Author: Burns, Emma
Type of paper: Individual Paper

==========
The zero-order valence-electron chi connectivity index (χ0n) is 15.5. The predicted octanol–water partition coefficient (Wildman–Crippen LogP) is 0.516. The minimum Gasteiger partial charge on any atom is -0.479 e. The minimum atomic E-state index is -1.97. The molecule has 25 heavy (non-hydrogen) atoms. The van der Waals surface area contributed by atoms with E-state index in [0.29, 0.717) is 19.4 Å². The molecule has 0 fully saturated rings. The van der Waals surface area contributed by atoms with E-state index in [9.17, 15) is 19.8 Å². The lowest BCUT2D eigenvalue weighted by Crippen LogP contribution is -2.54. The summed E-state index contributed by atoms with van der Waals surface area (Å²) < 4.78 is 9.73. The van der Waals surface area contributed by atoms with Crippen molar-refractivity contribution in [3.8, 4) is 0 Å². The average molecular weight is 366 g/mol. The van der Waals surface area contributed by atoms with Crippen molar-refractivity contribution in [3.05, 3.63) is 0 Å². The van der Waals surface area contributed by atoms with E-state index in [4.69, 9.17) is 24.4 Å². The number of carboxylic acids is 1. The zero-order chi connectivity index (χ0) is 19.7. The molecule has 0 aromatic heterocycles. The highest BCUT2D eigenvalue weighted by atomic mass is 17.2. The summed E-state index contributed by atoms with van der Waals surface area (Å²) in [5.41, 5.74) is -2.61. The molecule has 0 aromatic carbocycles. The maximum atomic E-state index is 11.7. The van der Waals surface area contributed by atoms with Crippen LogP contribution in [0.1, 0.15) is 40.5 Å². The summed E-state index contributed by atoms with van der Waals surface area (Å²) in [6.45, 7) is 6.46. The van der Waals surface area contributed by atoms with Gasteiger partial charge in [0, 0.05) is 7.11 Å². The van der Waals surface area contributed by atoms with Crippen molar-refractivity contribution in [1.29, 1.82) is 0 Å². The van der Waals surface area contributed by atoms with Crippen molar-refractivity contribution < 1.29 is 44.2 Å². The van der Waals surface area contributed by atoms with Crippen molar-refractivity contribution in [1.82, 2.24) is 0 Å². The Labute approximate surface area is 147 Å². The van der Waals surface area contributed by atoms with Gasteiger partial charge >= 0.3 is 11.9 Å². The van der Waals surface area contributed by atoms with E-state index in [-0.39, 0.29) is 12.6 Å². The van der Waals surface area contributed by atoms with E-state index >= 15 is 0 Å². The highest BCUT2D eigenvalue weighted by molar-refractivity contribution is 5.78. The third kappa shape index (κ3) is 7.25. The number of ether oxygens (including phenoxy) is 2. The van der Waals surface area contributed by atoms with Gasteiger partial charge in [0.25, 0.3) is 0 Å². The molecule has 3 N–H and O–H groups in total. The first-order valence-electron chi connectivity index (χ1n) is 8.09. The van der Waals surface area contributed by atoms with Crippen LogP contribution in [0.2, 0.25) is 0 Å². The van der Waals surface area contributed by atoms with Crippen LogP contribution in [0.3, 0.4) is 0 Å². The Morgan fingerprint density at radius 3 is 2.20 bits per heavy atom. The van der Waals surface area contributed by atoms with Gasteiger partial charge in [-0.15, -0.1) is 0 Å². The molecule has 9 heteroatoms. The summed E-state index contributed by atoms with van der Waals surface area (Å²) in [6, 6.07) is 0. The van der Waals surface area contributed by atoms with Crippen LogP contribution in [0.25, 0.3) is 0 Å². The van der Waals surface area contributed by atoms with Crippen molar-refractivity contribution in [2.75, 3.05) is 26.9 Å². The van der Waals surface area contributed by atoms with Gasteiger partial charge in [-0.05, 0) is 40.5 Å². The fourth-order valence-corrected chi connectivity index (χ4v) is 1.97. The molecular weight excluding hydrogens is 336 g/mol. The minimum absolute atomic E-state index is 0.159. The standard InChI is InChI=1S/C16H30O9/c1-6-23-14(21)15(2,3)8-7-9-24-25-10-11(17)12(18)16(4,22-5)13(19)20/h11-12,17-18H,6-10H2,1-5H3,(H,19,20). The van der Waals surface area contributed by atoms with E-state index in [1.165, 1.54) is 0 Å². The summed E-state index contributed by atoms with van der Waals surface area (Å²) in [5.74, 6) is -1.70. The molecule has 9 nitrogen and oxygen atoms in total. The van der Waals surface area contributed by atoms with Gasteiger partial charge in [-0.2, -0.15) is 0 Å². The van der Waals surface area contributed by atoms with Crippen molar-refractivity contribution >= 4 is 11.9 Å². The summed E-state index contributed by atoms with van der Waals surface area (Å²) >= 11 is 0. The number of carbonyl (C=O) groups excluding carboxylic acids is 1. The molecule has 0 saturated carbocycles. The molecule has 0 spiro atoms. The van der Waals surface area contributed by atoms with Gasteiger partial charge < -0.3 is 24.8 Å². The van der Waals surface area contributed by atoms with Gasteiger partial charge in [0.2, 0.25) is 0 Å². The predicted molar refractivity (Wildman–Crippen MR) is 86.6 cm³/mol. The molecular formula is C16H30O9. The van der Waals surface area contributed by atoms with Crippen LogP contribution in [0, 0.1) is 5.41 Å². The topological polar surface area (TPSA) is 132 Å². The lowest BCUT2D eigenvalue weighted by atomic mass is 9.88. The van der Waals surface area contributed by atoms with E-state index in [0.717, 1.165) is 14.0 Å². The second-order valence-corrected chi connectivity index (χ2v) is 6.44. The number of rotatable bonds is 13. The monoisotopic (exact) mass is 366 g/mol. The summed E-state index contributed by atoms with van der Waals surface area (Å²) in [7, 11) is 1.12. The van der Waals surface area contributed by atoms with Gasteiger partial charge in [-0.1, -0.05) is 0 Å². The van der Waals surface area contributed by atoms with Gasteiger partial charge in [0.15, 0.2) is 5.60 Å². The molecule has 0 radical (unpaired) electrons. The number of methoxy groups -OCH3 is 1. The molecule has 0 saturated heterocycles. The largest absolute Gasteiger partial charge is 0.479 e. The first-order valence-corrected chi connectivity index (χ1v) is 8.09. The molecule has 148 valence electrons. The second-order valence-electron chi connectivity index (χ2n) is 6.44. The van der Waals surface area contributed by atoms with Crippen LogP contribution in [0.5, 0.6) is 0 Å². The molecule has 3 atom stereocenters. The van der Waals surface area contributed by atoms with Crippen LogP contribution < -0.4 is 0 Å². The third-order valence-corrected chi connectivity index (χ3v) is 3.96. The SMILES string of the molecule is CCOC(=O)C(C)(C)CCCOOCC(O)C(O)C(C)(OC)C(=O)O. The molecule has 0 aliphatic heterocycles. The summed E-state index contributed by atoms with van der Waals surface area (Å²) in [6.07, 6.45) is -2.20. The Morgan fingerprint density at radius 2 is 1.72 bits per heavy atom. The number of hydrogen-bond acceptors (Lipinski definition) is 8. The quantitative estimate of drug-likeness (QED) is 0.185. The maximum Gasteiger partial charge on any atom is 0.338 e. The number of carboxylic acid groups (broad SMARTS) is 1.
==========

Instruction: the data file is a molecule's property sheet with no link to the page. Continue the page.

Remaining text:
Australia has been experiencing declining participation and enrolment rates in science in both upper secondary and tertiary education. Students’ participation in science out-of-school has long been identified and utilised as an effective approach for boosting students’ interest, aspirations, and achievement in science. However, the research has largely focused on students who participate in “structured” out-of-school science programs, such as science camps or museum programs. Far less research has focused on students’ participation in “unstructured” out-of-school science activities, such as watching science documentaries, using science kits at home, or reading science magazines. Although students’ involvement in unstructured out-of-school science activities has been recognised as playing a role in students’ academic involvement in science, there is a dearth of research about (1) the types and number of unstructured out-of-school science activities in which students participate and (2) the nature of the relationship between this participation and students’ aspirations in science. The present study addressed this gap via a latent class analysis (LCA) of students’ participation in unstructured out-of-school science activities. This study also examined the extent to which profile membership predicted students’ aspirations in science. The study comprised a sample of N = 996 NSW secondary school students. LCA results indicated four distinct classes of out-school-participation in unstructured activities. Profile 1 was labelled “Optimal” and included students who reported high engagement in all of the activities indexed. Profile 2 was labelled “Minimal” and included students who reported low or no engagement in all activities. The final two profiles reflected opposite patterns of participation. Of the activities indexed, approximately half the activities required receptive participation, such as reading, listening, or watching science media. The other half required active participation, such as conducting experiments at home. Profile 3 included students who reported high participation in receptive activities, but low participation in active activities; thus, this was labelled “Receptive”. The pattern was opposite for the Profile 4, which was labelled “Active”. Notably, the Optimal and Receptive profiles were associated with the highest aspirations, and both were significantly higher than the Active and Minimal profiles. These findings suggest that encouraging students’ participation in unstructured out-of-school science activities⸻ particularly receptive unstructured activities⸻ may be a viable target for improving students’ aspirations in science.